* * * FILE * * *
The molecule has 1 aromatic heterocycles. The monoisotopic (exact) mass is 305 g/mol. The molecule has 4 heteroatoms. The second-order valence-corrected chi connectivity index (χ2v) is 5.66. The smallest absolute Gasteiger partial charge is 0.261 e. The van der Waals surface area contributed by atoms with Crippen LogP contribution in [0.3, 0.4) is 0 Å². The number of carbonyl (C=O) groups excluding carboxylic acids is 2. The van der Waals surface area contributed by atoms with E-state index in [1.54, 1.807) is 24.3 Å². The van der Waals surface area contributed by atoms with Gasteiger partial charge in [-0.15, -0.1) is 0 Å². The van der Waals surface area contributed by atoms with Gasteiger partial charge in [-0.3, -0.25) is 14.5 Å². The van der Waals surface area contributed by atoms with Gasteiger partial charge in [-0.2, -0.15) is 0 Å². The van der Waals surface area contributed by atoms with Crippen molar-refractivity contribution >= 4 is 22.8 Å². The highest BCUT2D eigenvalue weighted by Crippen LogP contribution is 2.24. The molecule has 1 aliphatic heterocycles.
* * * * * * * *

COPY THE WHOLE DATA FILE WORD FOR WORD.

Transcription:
The molecule has 1 aromatic heterocycles. The monoisotopic (exact) mass is 305 g/mol. The molecule has 4 heteroatoms. The second-order valence-corrected chi connectivity index (χ2v) is 5.66. The smallest absolute Gasteiger partial charge is 0.261 e. The van der Waals surface area contributed by atoms with Crippen LogP contribution in [0.3, 0.4) is 0 Å². The number of carbonyl (C=O) groups excluding carboxylic acids is 2. The van der Waals surface area contributed by atoms with E-state index in [1.54, 1.807) is 24.3 Å². The van der Waals surface area contributed by atoms with Gasteiger partial charge in [-0.15, -0.1) is 0 Å². The van der Waals surface area contributed by atoms with Gasteiger partial charge in [-0.3, -0.25) is 14.5 Å². The van der Waals surface area contributed by atoms with Gasteiger partial charge in [-0.2, -0.15) is 0 Å². The van der Waals surface area contributed by atoms with Crippen molar-refractivity contribution >= 4 is 22.8 Å². The highest BCUT2D eigenvalue weighted by Crippen LogP contribution is 2.24. The molecule has 1 aliphatic heterocycles.